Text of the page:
This is gonna piss some people off…but hey, that’s life!
"Recently, there was a study by economist David Autor of MIT, that states that our middle class is obsolete and being replaced by automation. Quite simply, Mechanization is more productive efficient and sustainable than human labor in virtually every sector of the economy today. Machines do not need vacations, breaks, insurance, pensions, and they can work 24 hours a day, everyday. The output potential and accuracy compared to human labor, is unmatched. The bottom line: repetitive human labor is becoming obsolete and impractical across the world. And the unemployment you see around you today is fundamentally the result of this evolution of efficiency in technology. . For years, market economists have dismissed this growing pattern which could be called “Technological Unemployment”, because of the fact that new sectors always seemed to emerge to re-absorb the displaced workers. Today, the service sector is the only real hub left and currently employs over 80% of the American workforce with most industrialized countries maintaining a similar proportion. However, this sector is now being challenged increasingly by automated kiosks, automated restaurants, and even automated stores. Economists today are finally acknowledging what they had been denying for years: Not only is technological unemployment exacerbating the current labor crisis we see across the world due to the global economic downturn, but the more the recession deepens the faster the industries are mechanizing. The catch, which is not realized, is that the faster they mechanize to save money- the more they displace people- the more they reduce public purchasing power. This means that, while the corporation can produce everything more cheaply, fewer and fewer people will actually have money to buy anything regardless of how cheap they become. The bottom line is that the “labor for income” game is slowly coming to an end. In fact, if you take a moment to reflect on the jobs which are in existence today which automation could take over right now if applied, 75% of the global workforce could be replaced by mechanization tomorrow. And this is why, in a Resource-Based Economy, there is no Monetary-Market system."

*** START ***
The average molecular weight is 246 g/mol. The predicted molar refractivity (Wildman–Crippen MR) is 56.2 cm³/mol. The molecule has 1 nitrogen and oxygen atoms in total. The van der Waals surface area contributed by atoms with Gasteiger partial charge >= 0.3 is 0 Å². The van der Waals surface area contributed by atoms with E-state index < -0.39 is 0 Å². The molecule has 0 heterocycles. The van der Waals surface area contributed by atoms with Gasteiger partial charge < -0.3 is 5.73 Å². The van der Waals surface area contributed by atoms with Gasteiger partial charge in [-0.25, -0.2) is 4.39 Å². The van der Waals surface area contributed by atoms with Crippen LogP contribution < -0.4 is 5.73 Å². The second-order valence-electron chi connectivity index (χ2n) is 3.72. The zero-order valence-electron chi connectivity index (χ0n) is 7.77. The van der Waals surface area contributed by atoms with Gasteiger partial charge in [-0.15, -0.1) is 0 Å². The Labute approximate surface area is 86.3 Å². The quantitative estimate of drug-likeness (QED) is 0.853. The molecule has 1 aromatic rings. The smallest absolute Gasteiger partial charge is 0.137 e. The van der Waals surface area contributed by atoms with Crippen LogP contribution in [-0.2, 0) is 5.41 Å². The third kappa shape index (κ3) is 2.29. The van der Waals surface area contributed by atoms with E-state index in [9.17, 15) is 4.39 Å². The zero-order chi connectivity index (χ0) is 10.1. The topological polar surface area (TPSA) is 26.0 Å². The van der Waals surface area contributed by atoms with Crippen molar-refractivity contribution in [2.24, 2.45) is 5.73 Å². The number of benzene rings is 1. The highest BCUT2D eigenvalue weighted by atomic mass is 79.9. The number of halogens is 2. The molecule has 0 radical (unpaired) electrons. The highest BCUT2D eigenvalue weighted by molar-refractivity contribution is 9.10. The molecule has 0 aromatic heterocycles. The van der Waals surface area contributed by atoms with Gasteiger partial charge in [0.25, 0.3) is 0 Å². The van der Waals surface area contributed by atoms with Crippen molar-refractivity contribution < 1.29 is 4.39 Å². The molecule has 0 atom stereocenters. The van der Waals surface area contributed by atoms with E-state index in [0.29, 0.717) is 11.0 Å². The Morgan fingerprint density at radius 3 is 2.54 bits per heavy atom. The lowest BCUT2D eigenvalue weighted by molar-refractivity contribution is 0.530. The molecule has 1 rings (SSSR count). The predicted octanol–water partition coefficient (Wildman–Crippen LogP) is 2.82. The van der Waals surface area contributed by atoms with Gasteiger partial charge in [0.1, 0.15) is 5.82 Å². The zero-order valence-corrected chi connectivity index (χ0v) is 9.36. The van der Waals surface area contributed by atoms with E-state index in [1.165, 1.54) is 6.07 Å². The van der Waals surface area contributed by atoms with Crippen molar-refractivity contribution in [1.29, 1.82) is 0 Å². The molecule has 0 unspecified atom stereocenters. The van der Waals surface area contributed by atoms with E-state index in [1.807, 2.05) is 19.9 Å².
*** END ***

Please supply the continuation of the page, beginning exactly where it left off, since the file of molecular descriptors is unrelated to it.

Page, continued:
Peter Joseph (via zeitgeistmovement)
Dunno how true this is, but it has me thinking…